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dumb bells and strength training

We all want to see results, and we want them quick! Therefore, in our training we want to feel as if we’re working out in the best way to hit our goals, whether they be increasing strength or changing our body composition. The great thing is, we have options, we have a ton of modalities and styles to try. This is important because there really is no one-size-fits-all approach. I will say, efficiency of outcome is not the only variable that affects our progression or that should affect what we spend most of our time doing. Things like affordability, sustainability and fun, are also going to affect how we train and the results that we see. i.e. I would advocate doing something you enjoy and that is sustainable of just doing the most efficient thing possible.

In this blog I’m going to lay out the facts on cardio training and strength training and try to help you understand which method is the best for you in losing fat.

As a baseline, adults in the United States are recommended to perform at least 150 minutes of moderate intensity activity a week or 75 minutes of vigorous intensity activity a week as well as strengthening activities that work all the major muscles at least 2 days a week. Quantity is important! To look active, you have to be active! Someone who looks like they sit down all day everyday probably does! So first and foremost make sure you are hitting the base line of activity!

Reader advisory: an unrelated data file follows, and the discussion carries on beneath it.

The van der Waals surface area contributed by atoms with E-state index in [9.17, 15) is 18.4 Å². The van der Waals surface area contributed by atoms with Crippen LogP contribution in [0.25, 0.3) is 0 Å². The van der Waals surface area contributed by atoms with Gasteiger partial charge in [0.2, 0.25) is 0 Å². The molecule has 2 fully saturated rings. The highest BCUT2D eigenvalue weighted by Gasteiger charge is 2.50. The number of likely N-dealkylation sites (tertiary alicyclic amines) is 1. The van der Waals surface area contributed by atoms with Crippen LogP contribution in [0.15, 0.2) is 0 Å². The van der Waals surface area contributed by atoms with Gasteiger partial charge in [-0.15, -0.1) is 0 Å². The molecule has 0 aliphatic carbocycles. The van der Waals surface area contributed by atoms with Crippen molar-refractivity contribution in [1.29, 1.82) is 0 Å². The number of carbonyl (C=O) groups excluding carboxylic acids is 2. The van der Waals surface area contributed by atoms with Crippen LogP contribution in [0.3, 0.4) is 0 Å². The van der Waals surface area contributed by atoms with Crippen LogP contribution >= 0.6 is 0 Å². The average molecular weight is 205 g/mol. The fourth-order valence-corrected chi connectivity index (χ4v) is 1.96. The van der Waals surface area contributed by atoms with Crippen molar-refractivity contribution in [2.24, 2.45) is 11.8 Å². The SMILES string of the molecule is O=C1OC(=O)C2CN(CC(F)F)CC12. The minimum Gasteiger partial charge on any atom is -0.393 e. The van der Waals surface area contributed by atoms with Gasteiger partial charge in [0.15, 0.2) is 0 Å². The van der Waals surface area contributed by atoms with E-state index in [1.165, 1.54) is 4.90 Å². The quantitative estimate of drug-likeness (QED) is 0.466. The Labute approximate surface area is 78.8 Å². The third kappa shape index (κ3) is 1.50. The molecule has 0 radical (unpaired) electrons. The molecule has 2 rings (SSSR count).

What those minutes are made up of is really up to you. In one corner we have cardio – that’s your running, walking, swimming, cycling, or anything that raises your heart rate. On the other side is strength training: This can span from weight training to circuits and anything that includes moving a load in a repetitious fashion in a shorter period of time.

But first things first, let’s look at the benefits of each training style.

Benefits of Cardiovascular Exercise

Cardio really does what it says on the tin: Namely, improve your hearts health and how efficiently it’s able to work under pressure. Beyond this, cardio also has the following benefits:

  1. Regulates appetite

If you’re prone to lockdown snacking (who isn’t?), a cardiovascular workout might be the thing to reduce your grazing in the pantry or fridge. A study found that people who did high-intensity cardio (moderate-pace running, cycling or a HIIT workout) ate 11% less in the 24 hours following. Exercising at such an intensity causes your body to circulate more blood to prevent overheating as such, blood is diverted away from your stomach and around your body, which can put the halt on your appetite.

  1. Aids fat loss

Minute-for-minute cardiovascular exercise burns more calories than weight training due to the continuous nature of intensity, and as such, helps you to burn fat as part of a wider healthy diet. However, the type you go for really does depend on your goal: Low intensity steady state cardio (also known as: LISS) is best for those with large weight loss goals while HIIT (high intensity interval training) is the best for retaining existing muscle, stimulating fat-burning enzymes while also raising your heart rate. US research actually found that those who chose aerobic exercise over solely strength training lost up to four times more fat. However, and this is important to note, fat-loss may not actually be the only goal you’re after – maintaining muscle is equally as crucial if you’re after a toned, sculpted aesthetic. That’s where weight training can come in – more on this later.